Interest in and Perceived Effectiveness of Contingency Management Among Alcohol Drinkers Using Behavioral Economic Purchase Tasks

Haily K. Traxler, Brent A. Kaplan, Mark J. Rzeszutek, Christopher T. Franck, Mikhail N. Koffarnus

Research output: Contribution to journalArticlepeer-review

3 Scopus citations


Contingency management (CM), in which financial incentives are provided upon verification of abstinence from alcohol, cigarettes, and/or illicit substances, is one of the most highly effective and empirically supported treatments for substance use disorders. However, the financial cost of implementation has been identified as a major barrier to implementation of this treatment. The purpose of this study was to develop behavioral economic purchase tasks to assess interest in CM as a function of treatment cost and perceived effectiveness ofCMas a function of abstinence incentive size in alcohol drinkers. Alcohol drinkers recruited from Amazon Mechanical Turk (MTurk) completed behavioral economic purchase tasks measuring demand for CM based on targeted abstinence intervals and treatment effectiveness and alcohol use disorder severity assessments. Nonlinear mixed-effects modeling was used to fit demand curves and assess the relationship between individual characteristics and demand metrics for CM. Results reveal that participants reported higher probability of remaining abstinent from drinking when offered larger incentives and required larger incentives when duration of abstinence required to earn the incentive was increased. Additionally, willingness to pay for treatment increased as effectiveness of treatment increased. Abstinence interval and treatment effectiveness are important features to consider when developing effective CM for widespread use, as these variables affected participants’ likelihood of being abstinent and their interest in treatment.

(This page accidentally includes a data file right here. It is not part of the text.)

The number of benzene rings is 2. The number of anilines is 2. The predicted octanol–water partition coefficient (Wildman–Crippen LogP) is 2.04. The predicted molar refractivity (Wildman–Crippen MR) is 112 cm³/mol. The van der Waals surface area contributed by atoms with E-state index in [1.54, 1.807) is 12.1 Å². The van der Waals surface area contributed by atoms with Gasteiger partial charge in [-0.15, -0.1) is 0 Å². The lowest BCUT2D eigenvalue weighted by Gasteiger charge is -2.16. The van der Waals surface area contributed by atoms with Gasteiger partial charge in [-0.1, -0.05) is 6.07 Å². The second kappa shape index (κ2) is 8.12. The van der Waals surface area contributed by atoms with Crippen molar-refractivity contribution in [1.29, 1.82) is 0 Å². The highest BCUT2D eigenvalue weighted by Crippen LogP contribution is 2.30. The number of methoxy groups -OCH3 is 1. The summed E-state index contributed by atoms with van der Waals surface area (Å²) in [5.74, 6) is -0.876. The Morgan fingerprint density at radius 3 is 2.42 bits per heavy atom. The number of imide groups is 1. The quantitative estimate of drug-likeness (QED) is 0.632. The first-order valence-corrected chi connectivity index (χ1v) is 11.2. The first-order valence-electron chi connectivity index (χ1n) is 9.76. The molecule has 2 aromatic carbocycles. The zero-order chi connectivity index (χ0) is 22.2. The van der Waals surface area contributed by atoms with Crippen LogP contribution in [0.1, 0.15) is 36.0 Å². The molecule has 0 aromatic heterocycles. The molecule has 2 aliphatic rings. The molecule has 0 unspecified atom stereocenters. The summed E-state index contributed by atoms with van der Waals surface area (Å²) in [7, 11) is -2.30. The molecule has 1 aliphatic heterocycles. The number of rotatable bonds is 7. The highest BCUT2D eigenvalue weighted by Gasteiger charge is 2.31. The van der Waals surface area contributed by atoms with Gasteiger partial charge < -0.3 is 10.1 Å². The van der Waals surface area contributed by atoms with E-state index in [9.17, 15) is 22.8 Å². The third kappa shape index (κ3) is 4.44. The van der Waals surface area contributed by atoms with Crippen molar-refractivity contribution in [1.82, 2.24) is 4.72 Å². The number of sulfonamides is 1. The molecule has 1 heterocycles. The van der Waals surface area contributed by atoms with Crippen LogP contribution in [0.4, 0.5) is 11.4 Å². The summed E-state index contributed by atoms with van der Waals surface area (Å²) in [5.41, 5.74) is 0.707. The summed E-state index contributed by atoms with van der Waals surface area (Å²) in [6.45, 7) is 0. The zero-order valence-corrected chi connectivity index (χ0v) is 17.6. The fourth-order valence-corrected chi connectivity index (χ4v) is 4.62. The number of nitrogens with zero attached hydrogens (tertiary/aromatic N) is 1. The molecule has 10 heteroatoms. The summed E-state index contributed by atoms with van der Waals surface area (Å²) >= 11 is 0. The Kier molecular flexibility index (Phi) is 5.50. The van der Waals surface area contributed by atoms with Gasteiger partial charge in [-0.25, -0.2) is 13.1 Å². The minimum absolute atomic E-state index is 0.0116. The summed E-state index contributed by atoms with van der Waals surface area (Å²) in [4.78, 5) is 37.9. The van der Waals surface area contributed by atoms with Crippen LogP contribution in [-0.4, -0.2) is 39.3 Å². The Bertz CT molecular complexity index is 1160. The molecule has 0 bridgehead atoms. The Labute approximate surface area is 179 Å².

Original languageEnglish
Pages (from-to)127-139
Number of pages13
JournalExperimental and Clinical Psychopharmacology
Issue number1
StatePublished - Jun 16 2022

Bibliographical note

Funding Information:
This work was funded by institutional funds at Virginia Tech to Mikhail N. Koffarnus. Haily K. Traxler’s time was supported in part by the National Institute on Alcohol Abuse and Alcoholism of the National Institutes of Health under award number R01 AA026605 to Mikhail N. Koffarnus and by a fellowship to Haily K. Traxler under the Clinical and Translational Science of the National Institutes of Health award number TL1 TR001997. Hundred percent of this research was supported by federal or state money with no financial or nonfinancial support from nongovernmental sources. The content of this article is solely the responsibility of the authors and does not necessarily represent the official views of the National Institutes of Health. The funding source did not have a role in writing this article or in the decision to submit it for publication

Publisher Copyright:
© 2022 American Psychological Association


  • alcohol use disorder treatment
  • behavioral economic demand
  • contingency management
  • financial incentives
  • hypothetical purchase task

ASJC Scopus subject areas

  • Psychiatry and Mental health
  • Pharmacology (medical)
  • Pharmacology


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